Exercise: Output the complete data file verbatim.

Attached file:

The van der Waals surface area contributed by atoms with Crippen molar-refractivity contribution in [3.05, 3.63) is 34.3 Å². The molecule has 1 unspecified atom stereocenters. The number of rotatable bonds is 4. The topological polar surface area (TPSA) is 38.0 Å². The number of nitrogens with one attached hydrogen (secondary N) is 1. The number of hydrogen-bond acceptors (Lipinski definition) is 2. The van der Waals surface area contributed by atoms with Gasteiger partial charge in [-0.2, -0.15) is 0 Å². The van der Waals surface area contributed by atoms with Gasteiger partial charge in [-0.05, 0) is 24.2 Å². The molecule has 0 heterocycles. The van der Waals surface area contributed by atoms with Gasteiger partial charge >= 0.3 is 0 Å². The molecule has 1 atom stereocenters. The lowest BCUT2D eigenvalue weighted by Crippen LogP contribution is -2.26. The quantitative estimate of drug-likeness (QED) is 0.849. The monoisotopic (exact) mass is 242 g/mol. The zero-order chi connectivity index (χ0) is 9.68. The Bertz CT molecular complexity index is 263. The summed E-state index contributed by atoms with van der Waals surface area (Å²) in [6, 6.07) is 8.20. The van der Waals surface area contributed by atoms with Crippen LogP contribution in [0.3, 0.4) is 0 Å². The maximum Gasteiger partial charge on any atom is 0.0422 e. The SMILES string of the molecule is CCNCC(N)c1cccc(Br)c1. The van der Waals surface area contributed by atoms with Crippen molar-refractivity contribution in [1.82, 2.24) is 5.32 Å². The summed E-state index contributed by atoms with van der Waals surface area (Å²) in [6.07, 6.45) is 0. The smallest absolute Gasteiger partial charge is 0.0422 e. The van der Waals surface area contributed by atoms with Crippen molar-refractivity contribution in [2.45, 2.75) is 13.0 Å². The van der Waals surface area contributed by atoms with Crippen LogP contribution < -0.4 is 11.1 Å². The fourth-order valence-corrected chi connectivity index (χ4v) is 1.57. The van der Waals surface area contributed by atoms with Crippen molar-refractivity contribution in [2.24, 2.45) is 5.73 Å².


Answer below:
The van der Waals surface area contributed by atoms with Crippen molar-refractivity contribution in [3.05, 3.63) is 34.3 Å². The molecule has 1 unspecified atom stereocenters. The number of rotatable bonds is 4. The topological polar surface area (TPSA) is 38.0 Å². The number of nitrogens with one attached hydrogen (secondary N) is 1. The number of hydrogen-bond acceptors (Lipinski definition) is 2. The van der Waals surface area contributed by atoms with Gasteiger partial charge in [-0.2, -0.15) is 0 Å². The van der Waals surface area contributed by atoms with Gasteiger partial charge in [-0.05, 0) is 24.2 Å². The molecule has 0 heterocycles. The van der Waals surface area contributed by atoms with Gasteiger partial charge >= 0.3 is 0 Å². The molecule has 1 atom stereocenters. The lowest BCUT2D eigenvalue weighted by Crippen LogP contribution is -2.26. The quantitative estimate of drug-likeness (QED) is 0.849. The monoisotopic (exact) mass is 242 g/mol. The zero-order chi connectivity index (χ0) is 9.68. The Bertz CT molecular complexity index is 263. The summed E-state index contributed by atoms with van der Waals surface area (Å²) in [6, 6.07) is 8.20. The van der Waals surface area contributed by atoms with Crippen LogP contribution in [0.3, 0.4) is 0 Å². The maximum Gasteiger partial charge on any atom is 0.0422 e. The SMILES string of the molecule is CCNCC(N)c1cccc(Br)c1. The van der Waals surface area contributed by atoms with Crippen molar-refractivity contribution in [1.82, 2.24) is 5.32 Å². The summed E-state index contributed by atoms with van der Waals surface area (Å²) in [6.07, 6.45) is 0. The smallest absolute Gasteiger partial charge is 0.0422 e. The van der Waals surface area contributed by atoms with Crippen molar-refractivity contribution in [2.45, 2.75) is 13.0 Å². The van der Waals surface area contributed by atoms with Crippen LogP contribution < -0.4 is 11.1 Å². The fourth-order valence-corrected chi connectivity index (χ4v) is 1.57. The van der Waals surface area contributed by atoms with Crippen molar-refractivity contribution in [2.24, 2.45) is 5.73 Å².